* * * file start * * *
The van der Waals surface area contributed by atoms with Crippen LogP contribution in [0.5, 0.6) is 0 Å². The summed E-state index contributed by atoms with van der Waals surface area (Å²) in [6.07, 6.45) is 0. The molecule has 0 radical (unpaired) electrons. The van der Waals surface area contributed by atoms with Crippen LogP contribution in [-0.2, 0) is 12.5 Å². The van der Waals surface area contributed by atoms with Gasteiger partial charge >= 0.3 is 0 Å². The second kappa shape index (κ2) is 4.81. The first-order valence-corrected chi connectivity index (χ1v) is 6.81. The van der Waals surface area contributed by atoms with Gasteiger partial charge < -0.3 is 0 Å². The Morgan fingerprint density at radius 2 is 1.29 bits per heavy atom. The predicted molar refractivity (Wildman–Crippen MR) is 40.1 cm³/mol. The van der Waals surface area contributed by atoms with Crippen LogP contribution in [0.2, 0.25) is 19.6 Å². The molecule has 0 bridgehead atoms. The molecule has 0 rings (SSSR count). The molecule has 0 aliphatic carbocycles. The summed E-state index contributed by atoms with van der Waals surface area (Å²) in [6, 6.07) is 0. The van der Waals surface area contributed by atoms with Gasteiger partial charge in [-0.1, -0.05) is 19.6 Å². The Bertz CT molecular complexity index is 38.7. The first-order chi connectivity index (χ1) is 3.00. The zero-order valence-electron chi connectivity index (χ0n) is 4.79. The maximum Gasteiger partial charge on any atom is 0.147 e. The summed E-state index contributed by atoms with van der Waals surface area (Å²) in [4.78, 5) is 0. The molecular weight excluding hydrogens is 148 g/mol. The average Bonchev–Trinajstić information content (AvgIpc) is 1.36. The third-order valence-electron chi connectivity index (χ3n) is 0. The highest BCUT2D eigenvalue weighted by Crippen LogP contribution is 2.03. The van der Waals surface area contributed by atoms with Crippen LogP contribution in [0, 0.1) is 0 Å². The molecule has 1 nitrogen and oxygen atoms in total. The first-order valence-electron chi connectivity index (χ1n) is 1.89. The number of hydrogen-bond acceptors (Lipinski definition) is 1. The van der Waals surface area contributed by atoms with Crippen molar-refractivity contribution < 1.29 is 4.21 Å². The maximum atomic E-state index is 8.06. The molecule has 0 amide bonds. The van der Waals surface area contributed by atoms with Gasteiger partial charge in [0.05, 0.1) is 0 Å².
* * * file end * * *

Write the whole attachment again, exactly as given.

The van der Waals surface area contributed by atoms with Crippen LogP contribution in [0.5, 0.6) is 0 Å². The summed E-state index contributed by atoms with van der Waals surface area (Å²) in [6.07, 6.45) is 0. The molecule has 0 radical (unpaired) electrons. The van der Waals surface area contributed by atoms with Crippen LogP contribution in [-0.2, 0) is 12.5 Å². The van der Waals surface area contributed by atoms with Gasteiger partial charge >= 0.3 is 0 Å². The second kappa shape index (κ2) is 4.81. The first-order valence-corrected chi connectivity index (χ1v) is 6.81. The van der Waals surface area contributed by atoms with Gasteiger partial charge < -0.3 is 0 Å². The Morgan fingerprint density at radius 2 is 1.29 bits per heavy atom. The predicted molar refractivity (Wildman–Crippen MR) is 40.1 cm³/mol. The van der Waals surface area contributed by atoms with Crippen LogP contribution in [0.2, 0.25) is 19.6 Å². The molecule has 0 bridgehead atoms. The molecule has 0 rings (SSSR count). The molecule has 0 aliphatic carbocycles. The summed E-state index contributed by atoms with van der Waals surface area (Å²) in [6, 6.07) is 0. The van der Waals surface area contributed by atoms with Gasteiger partial charge in [-0.1, -0.05) is 19.6 Å². The Bertz CT molecular complexity index is 38.7. The first-order chi connectivity index (χ1) is 3.00. The zero-order valence-electron chi connectivity index (χ0n) is 4.79. The maximum Gasteiger partial charge on any atom is 0.147 e. The summed E-state index contributed by atoms with van der Waals surface area (Å²) in [4.78, 5) is 0. The molecular weight excluding hydrogens is 148 g/mol. The average Bonchev–Trinajstić information content (AvgIpc) is 1.36. The third-order valence-electron chi connectivity index (χ3n) is 0. The highest BCUT2D eigenvalue weighted by Crippen LogP contribution is 2.03. The van der Waals surface area contributed by atoms with Crippen LogP contribution in [0, 0.1) is 0 Å². The molecule has 1 nitrogen and oxygen atoms in total. The first-order valence-electron chi connectivity index (χ1n) is 1.89. The number of hydrogen-bond acceptors (Lipinski definition) is 1. The van der Waals surface area contributed by atoms with Crippen molar-refractivity contribution < 1.29 is 4.21 Å². The maximum atomic E-state index is 8.06. The molecule has 0 amide bonds. The van der Waals surface area contributed by atoms with Gasteiger partial charge in [0.05, 0.1) is 0 Å².